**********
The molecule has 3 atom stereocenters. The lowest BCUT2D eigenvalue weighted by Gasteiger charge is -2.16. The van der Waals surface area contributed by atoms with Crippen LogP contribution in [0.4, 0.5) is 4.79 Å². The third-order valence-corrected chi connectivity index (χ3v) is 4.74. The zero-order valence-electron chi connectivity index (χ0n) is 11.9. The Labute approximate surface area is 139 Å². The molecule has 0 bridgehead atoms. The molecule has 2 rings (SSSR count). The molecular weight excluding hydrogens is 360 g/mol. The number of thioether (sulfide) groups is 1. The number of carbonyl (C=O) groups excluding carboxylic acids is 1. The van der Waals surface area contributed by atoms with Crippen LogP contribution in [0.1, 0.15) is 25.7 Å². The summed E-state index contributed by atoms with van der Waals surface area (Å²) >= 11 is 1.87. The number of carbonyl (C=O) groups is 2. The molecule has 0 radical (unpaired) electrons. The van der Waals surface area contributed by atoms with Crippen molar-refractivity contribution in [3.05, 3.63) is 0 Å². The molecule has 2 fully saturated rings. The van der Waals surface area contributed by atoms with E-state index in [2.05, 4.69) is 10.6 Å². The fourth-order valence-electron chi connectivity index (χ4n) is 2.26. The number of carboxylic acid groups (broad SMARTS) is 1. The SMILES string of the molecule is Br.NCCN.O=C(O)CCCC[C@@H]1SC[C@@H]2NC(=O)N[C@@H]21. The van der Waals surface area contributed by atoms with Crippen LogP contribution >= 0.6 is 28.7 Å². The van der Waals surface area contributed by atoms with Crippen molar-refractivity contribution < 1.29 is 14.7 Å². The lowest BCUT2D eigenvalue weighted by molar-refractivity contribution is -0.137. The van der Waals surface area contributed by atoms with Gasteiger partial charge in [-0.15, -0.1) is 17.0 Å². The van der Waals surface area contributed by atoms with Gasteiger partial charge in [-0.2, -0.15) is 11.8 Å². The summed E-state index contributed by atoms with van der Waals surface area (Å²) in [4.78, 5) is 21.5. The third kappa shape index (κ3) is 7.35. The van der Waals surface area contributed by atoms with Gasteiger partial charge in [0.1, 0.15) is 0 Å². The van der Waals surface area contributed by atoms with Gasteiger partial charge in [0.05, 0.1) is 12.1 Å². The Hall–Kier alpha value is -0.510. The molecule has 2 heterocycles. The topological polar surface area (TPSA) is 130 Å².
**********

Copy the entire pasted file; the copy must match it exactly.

The molecule has 3 atom stereocenters. The lowest BCUT2D eigenvalue weighted by Gasteiger charge is -2.16. The van der Waals surface area contributed by atoms with Crippen LogP contribution in [0.4, 0.5) is 4.79 Å². The third-order valence-corrected chi connectivity index (χ3v) is 4.74. The zero-order valence-electron chi connectivity index (χ0n) is 11.9. The Labute approximate surface area is 139 Å². The molecule has 0 bridgehead atoms. The molecule has 2 rings (SSSR count). The molecular weight excluding hydrogens is 360 g/mol. The number of thioether (sulfide) groups is 1. The number of carbonyl (C=O) groups excluding carboxylic acids is 1. The van der Waals surface area contributed by atoms with Crippen LogP contribution in [0.1, 0.15) is 25.7 Å². The summed E-state index contributed by atoms with van der Waals surface area (Å²) >= 11 is 1.87. The number of carbonyl (C=O) groups is 2. The molecule has 0 radical (unpaired) electrons. The van der Waals surface area contributed by atoms with Crippen molar-refractivity contribution in [3.05, 3.63) is 0 Å². The molecule has 2 fully saturated rings. The van der Waals surface area contributed by atoms with E-state index in [2.05, 4.69) is 10.6 Å². The fourth-order valence-electron chi connectivity index (χ4n) is 2.26. The number of carboxylic acid groups (broad SMARTS) is 1. The SMILES string of the molecule is Br.NCCN.O=C(O)CCCC[C@@H]1SC[C@@H]2NC(=O)N[C@@H]21. The van der Waals surface area contributed by atoms with Crippen LogP contribution >= 0.6 is 28.7 Å². The van der Waals surface area contributed by atoms with Crippen molar-refractivity contribution < 1.29 is 14.7 Å². The lowest BCUT2D eigenvalue weighted by molar-refractivity contribution is -0.137. The van der Waals surface area contributed by atoms with Gasteiger partial charge in [-0.15, -0.1) is 17.0 Å². The van der Waals surface area contributed by atoms with Gasteiger partial charge in [-0.2, -0.15) is 11.8 Å². The summed E-state index contributed by atoms with van der Waals surface area (Å²) in [4.78, 5) is 21.5. The third kappa shape index (κ3) is 7.35. The van der Waals surface area contributed by atoms with Gasteiger partial charge in [0.1, 0.15) is 0 Å². The van der Waals surface area contributed by atoms with Gasteiger partial charge in [0.05, 0.1) is 12.1 Å². The Hall–Kier alpha value is -0.510. The molecule has 2 heterocycles. The topological polar surface area (TPSA) is 130 Å².